Just as in “Frozen,” my “shame” was in being “found out.”

Not that I was really hiding anything.  Because if what happened to me – the condemnation, ostracism, shunning – if all of that was appropriate, then why would it need to be hidden?  The simple fact that I was told from the beginning that I was not to talk about it smacks of “what we are doing here is NOT appropriate.”

Truly the shaming came from the directive that it must be kept a secret.  Because shame is overcome when it is spoken.

So, I spoke.  And suddenly, I wasn’t the one dealing with shame.  The people who had shamed me were.  It was evident in my story that what they had done was wrong and that it was done improperly.  So, once again, I had to be silenced – and shaming fingers had to be pointed at me.

Had anyone come to me and asked what it was all about, they would have known the truth.  They would have seen where the fault truly lay.  So, toss us aside, warn people away from us, and hope to God that they have made a strong enough case that if people do hear the whole story, they won’t believe it.

I have done a lot of work over the past two months.  Those shaming messages that I allowed to pierce my heart, to wound my spirit – I have been doing the hard work of moving out of shame.  While I have been an expert on experiencing shame for more than a decade, and fearing that the sleeping dragon would rear its ugly head at any moment, I have been educating myself on how to banish shame.

Part of that has been to retrain my brain from it’s default mode of “You have to have done something really bad, Ellen, for the church – and God – to not want you” to the reality of what God really has to say, “I will never leave you nor forsake you.”

And part of it has been to quiet myself down, look to Jesus, listen closely to the Holy Spirit, and write down what He is saying to me – words of love and grace, comfort and peace, forgiveness and restoration.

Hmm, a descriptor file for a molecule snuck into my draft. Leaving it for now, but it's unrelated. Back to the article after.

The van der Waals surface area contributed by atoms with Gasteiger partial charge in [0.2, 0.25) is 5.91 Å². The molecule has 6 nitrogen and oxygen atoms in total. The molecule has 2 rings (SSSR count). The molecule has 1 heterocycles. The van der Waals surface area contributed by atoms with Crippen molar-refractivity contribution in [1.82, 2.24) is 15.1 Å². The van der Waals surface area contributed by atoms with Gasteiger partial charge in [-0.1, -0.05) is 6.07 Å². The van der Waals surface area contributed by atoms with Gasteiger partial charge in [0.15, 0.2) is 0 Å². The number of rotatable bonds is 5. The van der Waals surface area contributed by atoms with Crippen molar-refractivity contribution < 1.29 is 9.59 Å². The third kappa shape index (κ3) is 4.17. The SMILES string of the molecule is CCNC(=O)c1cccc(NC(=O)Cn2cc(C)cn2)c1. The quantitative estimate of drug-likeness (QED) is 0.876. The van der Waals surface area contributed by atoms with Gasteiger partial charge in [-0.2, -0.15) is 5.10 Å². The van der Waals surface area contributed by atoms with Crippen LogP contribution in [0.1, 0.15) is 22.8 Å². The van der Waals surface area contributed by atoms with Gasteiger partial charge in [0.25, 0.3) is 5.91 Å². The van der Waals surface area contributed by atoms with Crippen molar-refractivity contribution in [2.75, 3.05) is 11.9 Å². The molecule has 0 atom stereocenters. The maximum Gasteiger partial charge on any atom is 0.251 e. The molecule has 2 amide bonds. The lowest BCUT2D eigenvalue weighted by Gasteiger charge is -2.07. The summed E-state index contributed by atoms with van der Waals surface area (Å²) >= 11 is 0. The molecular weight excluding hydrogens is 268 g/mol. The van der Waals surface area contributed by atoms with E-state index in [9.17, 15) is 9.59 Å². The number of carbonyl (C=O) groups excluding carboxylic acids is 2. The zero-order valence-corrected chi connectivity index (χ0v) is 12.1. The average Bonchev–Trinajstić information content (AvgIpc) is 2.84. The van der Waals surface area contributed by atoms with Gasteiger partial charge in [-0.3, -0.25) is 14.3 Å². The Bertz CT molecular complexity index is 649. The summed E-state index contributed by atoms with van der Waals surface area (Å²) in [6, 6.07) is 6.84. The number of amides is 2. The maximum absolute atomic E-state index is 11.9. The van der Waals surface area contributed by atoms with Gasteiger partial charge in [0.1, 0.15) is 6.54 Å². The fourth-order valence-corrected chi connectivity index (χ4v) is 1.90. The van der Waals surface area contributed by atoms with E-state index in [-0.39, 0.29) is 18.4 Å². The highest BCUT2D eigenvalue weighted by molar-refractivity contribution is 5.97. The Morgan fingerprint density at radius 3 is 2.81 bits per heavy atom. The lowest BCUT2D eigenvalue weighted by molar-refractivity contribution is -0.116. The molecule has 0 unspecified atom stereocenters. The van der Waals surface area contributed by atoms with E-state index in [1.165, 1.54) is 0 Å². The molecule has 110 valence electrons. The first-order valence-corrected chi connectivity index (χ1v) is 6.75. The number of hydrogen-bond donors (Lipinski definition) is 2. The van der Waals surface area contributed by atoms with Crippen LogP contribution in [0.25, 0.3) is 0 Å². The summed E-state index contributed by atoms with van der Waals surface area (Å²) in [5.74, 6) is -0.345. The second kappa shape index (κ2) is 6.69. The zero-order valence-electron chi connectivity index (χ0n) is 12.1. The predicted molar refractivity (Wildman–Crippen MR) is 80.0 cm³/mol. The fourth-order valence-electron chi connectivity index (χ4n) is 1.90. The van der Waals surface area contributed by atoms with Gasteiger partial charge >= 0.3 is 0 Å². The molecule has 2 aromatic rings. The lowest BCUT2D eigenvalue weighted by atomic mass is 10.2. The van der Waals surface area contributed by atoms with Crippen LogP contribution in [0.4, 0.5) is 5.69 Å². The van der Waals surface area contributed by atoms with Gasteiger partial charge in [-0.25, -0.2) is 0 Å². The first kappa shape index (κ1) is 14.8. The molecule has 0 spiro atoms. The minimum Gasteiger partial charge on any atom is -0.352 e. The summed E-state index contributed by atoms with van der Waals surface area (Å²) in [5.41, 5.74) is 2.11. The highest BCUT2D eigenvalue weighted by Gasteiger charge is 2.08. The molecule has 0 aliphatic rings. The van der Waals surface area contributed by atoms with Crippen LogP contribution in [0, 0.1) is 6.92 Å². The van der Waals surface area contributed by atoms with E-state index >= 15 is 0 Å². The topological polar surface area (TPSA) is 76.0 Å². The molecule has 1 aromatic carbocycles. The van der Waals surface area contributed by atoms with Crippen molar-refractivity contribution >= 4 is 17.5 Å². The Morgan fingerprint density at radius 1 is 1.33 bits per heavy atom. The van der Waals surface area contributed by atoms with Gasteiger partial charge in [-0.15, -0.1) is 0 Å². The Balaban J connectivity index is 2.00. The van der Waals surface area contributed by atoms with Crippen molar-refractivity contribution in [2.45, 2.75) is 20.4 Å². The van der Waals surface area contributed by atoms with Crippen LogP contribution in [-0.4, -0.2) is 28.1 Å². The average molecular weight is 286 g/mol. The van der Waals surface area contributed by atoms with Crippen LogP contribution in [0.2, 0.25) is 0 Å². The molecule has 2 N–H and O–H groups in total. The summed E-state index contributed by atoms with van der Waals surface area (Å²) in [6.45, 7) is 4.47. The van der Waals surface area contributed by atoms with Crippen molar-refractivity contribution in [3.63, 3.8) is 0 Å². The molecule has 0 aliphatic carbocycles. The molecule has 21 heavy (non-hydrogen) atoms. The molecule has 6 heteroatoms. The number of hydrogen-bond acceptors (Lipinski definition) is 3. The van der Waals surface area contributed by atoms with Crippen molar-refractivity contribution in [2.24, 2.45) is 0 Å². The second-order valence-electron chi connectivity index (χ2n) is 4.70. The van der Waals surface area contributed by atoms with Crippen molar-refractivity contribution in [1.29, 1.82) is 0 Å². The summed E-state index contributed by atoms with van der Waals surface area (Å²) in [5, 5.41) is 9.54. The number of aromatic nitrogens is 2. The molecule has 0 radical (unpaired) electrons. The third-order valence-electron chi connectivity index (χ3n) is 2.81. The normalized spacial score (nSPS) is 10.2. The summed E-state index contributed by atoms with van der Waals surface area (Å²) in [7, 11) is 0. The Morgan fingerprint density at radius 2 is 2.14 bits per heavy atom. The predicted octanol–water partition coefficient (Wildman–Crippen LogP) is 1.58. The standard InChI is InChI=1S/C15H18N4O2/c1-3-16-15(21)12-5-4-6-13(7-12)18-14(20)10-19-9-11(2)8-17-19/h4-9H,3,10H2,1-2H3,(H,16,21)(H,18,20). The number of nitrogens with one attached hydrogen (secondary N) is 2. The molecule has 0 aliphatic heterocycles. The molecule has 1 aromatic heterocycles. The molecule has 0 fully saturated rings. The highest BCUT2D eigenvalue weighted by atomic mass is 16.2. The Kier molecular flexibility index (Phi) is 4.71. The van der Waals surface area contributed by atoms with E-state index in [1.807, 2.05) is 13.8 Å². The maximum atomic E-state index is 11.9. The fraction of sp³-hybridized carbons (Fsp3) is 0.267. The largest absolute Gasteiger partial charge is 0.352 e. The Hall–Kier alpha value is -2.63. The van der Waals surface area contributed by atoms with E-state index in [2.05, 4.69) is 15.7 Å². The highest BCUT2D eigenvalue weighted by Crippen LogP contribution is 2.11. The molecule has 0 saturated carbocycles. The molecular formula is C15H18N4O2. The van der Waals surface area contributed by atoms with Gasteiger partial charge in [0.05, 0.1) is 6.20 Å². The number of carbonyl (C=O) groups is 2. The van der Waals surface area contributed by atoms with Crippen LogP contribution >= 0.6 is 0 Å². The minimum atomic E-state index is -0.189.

And most recently, to reseat those who are in the arena of my life.  Those who once sat in the seats of honor – the ones that I gave credence to because their positions and orations indicated that they deserved my respect, my allegiance, my service, my loyalty  –  they have been moved to the cheap seats – way at the top in the back of my arena.  Those who are not “for” me, those who take what they think they know and use it against me, those who are sitting up in lofty places and saying, “You’re not good enough!” and “Who do you think you are?”  Those who have abandoned me, and shamed me – I will no longer allow them to terrorize me.  They can read my blog.  They can rant and rave about how I am still “talking” and telling on them.  They can point their fingers and try to make me the problem for pointing out the problem.  They can ignore me and avoid me and deny the truth of what was done to me because they can’t admit that it was wrong and deserves an apology.  Don’t worry.  You don’t scare me.  Not anymore.

Instead, those seats are taken by the people who have earned the right to be in my life.  Those who are loyal to me – friends, family, co-workers, community – people who truly know all of me and love me not in spite of who I am, but because of who I am.  The people in the seats of honor in my arena are the people who say, “You messed up?  Yeah, me too.”  And we hug and cry and laugh and move toward each other rather than away from  each other.  These are the people who extend empathy and compassion.  These are the people who deserve to have my loyalty – because they have given me theirs.

Everyone else?

Well . . . the cold never bothered me anyway.


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